4. Materials and Methods

4.1. Glioblastoma Multiform (GBM) Cell Lines and Culture

Human glioblastoma U251 cell line was obtained from the Cell Culture Facility, Chinese Academy of Sciences Cell Bank, Shanghai and LN428 cell line is generously provided by Professor Nicolas de Tribolet, Department of Neurosurgery, Central Hospital University of Laussane, Switzerland. The cells were routinely screened by Mycoplasma Stain Assay Kit (Beyotime Institute of Biotechnology, Beijing, China), and observed by fluorescence microscopy (Axio Imager 2; Carl Zeiss, Cambridge, UK). Cells were cultured in Dulbecco’s modified Eagle medium with L-glutamine (DMEM; Gibco; Thermo Fisher Scientific, Waltham, MA, USA), supplemented with 10% exosome-depleted fetal bovine serum (FBS) (ExoPerfectTM Exo-free FBS; Suer, Shanghai, China). An amount of 5 × 104/mL cells were plated onto culture dishes (Corning, NY, USA) at 37 °C and 5% CO2 for 48 h before the experiments were performed. For haematoxylin and eosin (H/E), dozens of cell-bearing coverslips were prepared under the same experimental conditions using coverslip-preparation dishes (Jet Biofile Tech. Inc., Guangzhou, China)

4.2. Resveratrol Treatment and Cell Response

Resveratrol (Sigma Chem CO., St. Louis, MO, USA) was dissolved in dimethylsulfoxide (DMSO; Sigma Chem CO., St. Louis, MO, USA) to a stock concentration of 100 mM which was diluted with culture medium to the working concentration of 100 μM for cell treatment. The two GBM cell lines were treated by 100 μM resveratrol for 48 h. The cells cultured routinely were used as normal control, and the cells cultured in the medium containing 0.1% DMSO as background control. Each of the experiments was set in triplicate, and the experiments were repeated at least three times to establish confidential conclusions.

4.3. Evaluation of Cell Proliferation and Death

To elucidate the cellular response of U251 and LN428 cells to resveratrol, H/E morphological staining, and 3-[4,5-Dimethylthiazol-2-yl]-2,5-diphenyl-tetrazolium bromide (MTT) cell proliferation assay were performed on cell-bearing coverslips without or with the drug treatment by the methods described elsewhere [14]. Cells treated with 0.1% DMSO were used as background controls. The normally cultured cells were used as a negative control. Digital pathology scanner (Aperio CS2, Leica Biosystems, Nussloch, German) was used to observe and photograph the cells on coverslips.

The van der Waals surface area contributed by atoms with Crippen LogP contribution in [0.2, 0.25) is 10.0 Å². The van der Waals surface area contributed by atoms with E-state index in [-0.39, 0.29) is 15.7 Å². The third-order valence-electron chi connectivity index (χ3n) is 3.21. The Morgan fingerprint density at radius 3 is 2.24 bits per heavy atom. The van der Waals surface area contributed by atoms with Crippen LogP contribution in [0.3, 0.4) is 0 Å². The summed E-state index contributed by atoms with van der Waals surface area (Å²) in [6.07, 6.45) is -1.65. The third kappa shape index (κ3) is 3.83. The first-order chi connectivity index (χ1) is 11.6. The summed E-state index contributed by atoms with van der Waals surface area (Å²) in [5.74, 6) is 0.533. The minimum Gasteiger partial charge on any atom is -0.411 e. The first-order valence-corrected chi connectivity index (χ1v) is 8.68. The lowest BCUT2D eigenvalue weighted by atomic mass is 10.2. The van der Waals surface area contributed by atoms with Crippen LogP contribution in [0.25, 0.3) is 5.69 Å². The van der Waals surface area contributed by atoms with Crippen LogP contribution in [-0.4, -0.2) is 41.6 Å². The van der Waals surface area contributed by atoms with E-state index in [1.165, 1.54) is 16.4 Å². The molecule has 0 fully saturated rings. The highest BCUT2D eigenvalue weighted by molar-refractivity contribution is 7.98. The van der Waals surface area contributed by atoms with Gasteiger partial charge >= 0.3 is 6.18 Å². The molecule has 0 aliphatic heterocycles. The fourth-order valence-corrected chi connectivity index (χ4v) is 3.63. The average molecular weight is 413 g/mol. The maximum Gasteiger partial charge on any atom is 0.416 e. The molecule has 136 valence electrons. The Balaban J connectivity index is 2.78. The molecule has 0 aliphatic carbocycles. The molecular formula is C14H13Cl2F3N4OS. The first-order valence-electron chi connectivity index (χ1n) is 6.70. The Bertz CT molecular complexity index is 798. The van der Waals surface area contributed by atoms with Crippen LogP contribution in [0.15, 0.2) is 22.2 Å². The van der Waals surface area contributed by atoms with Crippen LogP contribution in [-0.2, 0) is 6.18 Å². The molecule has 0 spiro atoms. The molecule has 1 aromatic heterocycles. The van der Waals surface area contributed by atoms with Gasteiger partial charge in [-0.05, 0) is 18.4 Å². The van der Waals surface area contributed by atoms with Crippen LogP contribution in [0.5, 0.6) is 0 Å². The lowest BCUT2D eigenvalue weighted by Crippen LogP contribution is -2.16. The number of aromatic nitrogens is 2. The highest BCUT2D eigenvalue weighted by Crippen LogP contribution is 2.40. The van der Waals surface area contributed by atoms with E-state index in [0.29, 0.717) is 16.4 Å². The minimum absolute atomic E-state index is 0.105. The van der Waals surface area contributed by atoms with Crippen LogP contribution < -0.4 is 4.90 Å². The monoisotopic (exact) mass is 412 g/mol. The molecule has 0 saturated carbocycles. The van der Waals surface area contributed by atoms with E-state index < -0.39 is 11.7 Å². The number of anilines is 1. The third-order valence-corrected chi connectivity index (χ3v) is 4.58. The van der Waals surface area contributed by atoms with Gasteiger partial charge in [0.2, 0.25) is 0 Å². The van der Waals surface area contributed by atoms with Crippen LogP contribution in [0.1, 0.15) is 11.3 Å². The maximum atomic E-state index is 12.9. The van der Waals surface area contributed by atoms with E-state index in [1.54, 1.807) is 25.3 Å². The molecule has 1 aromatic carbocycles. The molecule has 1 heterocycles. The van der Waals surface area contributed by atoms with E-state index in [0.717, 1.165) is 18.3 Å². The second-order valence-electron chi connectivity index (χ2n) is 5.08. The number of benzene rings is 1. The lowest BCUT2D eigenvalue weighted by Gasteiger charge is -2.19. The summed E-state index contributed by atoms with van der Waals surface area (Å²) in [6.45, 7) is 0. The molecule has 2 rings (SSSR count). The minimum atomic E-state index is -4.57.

4.4. Sample Preparation and Exosome Isolation

Exosomes were purified from supernatants from U251 (Ln428)/DMEM, U251 (LN428)/DMSO and U251 (LN428)/Res cultured in DMEM with 10% exosome-depleted FBS. The exosomes were named as N/Exo, DMSO/Exo and Res/Exo for concisely. Briefly, supernatants were purified by differential ultracentrifugation (300× g 10 min, 2000× g 20 min, 16,500× g 20 min, 100,000× g 2 h at 4 °C) on a Biosafe optima XPN-100 (Beckman Coulter, Brea, CA, USA). These rough exosomes were washed in PBS-0.22 μm syringe filter (Merck Millipore, Brulington, MA, USA), and re-centrifuge 100,000× g for another 2 h at 4 °C. The final pellets contents the purified exosomes were resuspended in 100 μL PBS and stored at −80 °C.

4.5. Transmission Electron Microscopy-Based Exosome Identification

5 μL exosome samples of the experimental groups were fixed with 1% glutaraldehyde in PBS, and a 5 μL drop of each sample was placed on a carbon-containing grid and incubated for 20 min at room temperature for electron microscopy; 5 μL of 3% phosphotungstic acid (PH = 7) was used to stain each sample for 5 min, followed by observation under a transmission electron microscope (H-7650; Hitatchi high-technologies, Tokyo, Japan) at a voltage of 80 kV.

4.6. Nanoparticle Tracking Analysis (NTA)-Based Exosome Quantification

Nanoparticle tracking analysis (NTA) was employed to check the prepared exosome samples. Briefly, exosomes re-suspended in 50 μL PBS were further diluted to 300-fold to achieve between 20 and 100 objects per frame and detected by NanoSight NS-300 (Malvern Panalytical, Malvern, UK). Each sample was measured in triplicate through the camera with an acquisition time of 30 s and the detection threshold was setting at 3. At least 200 completed were analyzed in each video. NTA 2.3 software was used to capture and analyze the result.

4.7. Protein Preparation and Western Blotting

Total exosomic and cellular protein was extracted using RIPA lysis buffer (Beyotime Institute of Biotechnology, Beijing, China). The protein concentrations of cell and exosome lysates were determined using BCA protein assay kit (Beyotime Institute of Biotechnology, Beijing, China). For Western blot analyses, the cellular and exosomic proteins (10 µg/well) were separated by electrophoresis in 10% sodium dodecylsulfate-polyacrylamide gel electrophoresis, transferred to polyvinylidene difluoride membrane (Amersham, Buckinghamshire, UK). The membrane was blocked with 5% skimmed milk in TBS-T (10 mM TrisCl, pH 8.0, 150 mM NaCl, 0.5% Tween 20) at 4 °C overnight, rinsed three times (10 min/time) with TBS-T, followed by 3 h incubation at room temperature with a mouse anti-human CD63 antibody (1:500; Santa Cruz Biotechnology, Dallas, TX, USA) or mouse anti-human β-actin antibody (1:10,000; Proteintech Group, Chicago, IL, USA), followed by 1 h incubation with HRP-conjugated rabbit anti-mouse IgG (Zymed Lab, San Francisco, CA, USA). The bound antibody was detected using Amersham Imager 600 series imagers (GE Healthcare, Chicago, IL, USA).

4.8. Exosome Pre-Incubation and Resveratrol Treatment

LN428 cells were incubated with the 20 μg/mL exosomes derived from U251 cells without or with 48 h 100 μM resveratrol treatment for 48 h by putting the LN428 coverslips to the 12-well plates, and the cells seeded in 96-well plates were treated in the same manner for MTT assay. U251 derived N/Exo, DMSO/Exo, Res/Exo (20 μg/mL) or PBS (vehicle), were respectively used to incubate with LN428 cells for 48 h, followed by 100 μM resveratrol or 0.1% DMSO treatment for another 48 h. The collected cell-bearing coverslips were subjected to HE staining; the cells in 96-well plates to MTT assay. U251 cells were treated in the same manners, using LN428 derived N/Exo, DMSO/Exo, Res/Exo (20 μg/mL) or PBS (vehicle), respectively.

4.9. Trypsin Digestion and Desalting